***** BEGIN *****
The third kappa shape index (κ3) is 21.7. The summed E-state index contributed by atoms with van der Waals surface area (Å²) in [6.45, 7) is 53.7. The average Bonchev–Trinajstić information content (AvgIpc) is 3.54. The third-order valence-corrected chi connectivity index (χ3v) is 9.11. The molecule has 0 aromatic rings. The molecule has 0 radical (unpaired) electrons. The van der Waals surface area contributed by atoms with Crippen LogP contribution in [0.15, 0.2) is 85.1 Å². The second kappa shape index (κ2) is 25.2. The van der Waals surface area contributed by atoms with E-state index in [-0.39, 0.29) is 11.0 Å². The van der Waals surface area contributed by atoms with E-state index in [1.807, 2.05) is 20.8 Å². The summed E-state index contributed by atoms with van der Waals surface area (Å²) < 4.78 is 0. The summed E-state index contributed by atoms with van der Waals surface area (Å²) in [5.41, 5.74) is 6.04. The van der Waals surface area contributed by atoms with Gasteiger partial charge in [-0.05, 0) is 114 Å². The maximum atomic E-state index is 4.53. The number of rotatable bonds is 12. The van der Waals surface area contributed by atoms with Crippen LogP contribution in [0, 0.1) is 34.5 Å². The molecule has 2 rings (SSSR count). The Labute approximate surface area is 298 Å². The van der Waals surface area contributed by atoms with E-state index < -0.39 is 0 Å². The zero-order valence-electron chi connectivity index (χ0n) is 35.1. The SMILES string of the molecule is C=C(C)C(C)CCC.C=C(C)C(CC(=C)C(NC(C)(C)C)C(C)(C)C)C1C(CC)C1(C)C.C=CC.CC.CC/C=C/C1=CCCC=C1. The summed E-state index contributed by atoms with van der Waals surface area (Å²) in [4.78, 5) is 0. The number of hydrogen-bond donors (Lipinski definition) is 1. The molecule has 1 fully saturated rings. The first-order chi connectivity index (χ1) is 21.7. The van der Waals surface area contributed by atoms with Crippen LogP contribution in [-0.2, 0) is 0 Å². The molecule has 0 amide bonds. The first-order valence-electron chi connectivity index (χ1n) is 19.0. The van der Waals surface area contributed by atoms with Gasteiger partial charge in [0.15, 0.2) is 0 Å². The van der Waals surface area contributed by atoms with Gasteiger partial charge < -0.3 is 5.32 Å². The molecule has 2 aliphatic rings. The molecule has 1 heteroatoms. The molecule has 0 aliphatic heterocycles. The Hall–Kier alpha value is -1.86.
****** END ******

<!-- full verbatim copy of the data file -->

The third kappa shape index (κ3) is 21.7. The summed E-state index contributed by atoms with van der Waals surface area (Å²) in [6.45, 7) is 53.7. The average Bonchev–Trinajstić information content (AvgIpc) is 3.54. The third-order valence-corrected chi connectivity index (χ3v) is 9.11. The molecule has 0 aromatic rings. The molecule has 0 radical (unpaired) electrons. The van der Waals surface area contributed by atoms with Crippen LogP contribution in [0.15, 0.2) is 85.1 Å². The second kappa shape index (κ2) is 25.2. The van der Waals surface area contributed by atoms with E-state index in [-0.39, 0.29) is 11.0 Å². The van der Waals surface area contributed by atoms with E-state index in [1.807, 2.05) is 20.8 Å². The summed E-state index contributed by atoms with van der Waals surface area (Å²) < 4.78 is 0. The summed E-state index contributed by atoms with van der Waals surface area (Å²) in [5.41, 5.74) is 6.04. The van der Waals surface area contributed by atoms with Gasteiger partial charge in [-0.05, 0) is 114 Å². The maximum atomic E-state index is 4.53. The number of rotatable bonds is 12. The van der Waals surface area contributed by atoms with Crippen LogP contribution in [0, 0.1) is 34.5 Å². The molecule has 2 rings (SSSR count). The Labute approximate surface area is 298 Å². The van der Waals surface area contributed by atoms with E-state index < -0.39 is 0 Å². The zero-order valence-electron chi connectivity index (χ0n) is 35.1. The SMILES string of the molecule is C=C(C)C(C)CCC.C=C(C)C(CC(=C)C(NC(C)(C)C)C(C)(C)C)C1C(CC)C1(C)C.C=CC.CC.CC/C=C/C1=CCCC=C1. The summed E-state index contributed by atoms with van der Waals surface area (Å²) in [4.78, 5) is 0. The number of hydrogen-bond donors (Lipinski definition) is 1. The molecule has 1 fully saturated rings. The first-order chi connectivity index (χ1) is 21.7. The van der Waals surface area contributed by atoms with Crippen LogP contribution in [-0.2, 0) is 0 Å². The molecule has 0 amide bonds. The first-order valence-electron chi connectivity index (χ1n) is 19.0. The van der Waals surface area contributed by atoms with Gasteiger partial charge in [0.15, 0.2) is 0 Å². The van der Waals surface area contributed by atoms with Gasteiger partial charge < -0.3 is 5.32 Å². The molecule has 2 aliphatic rings. The molecule has 1 heteroatoms. The molecule has 0 aliphatic heterocycles. The Hall–Kier alpha value is -1.86.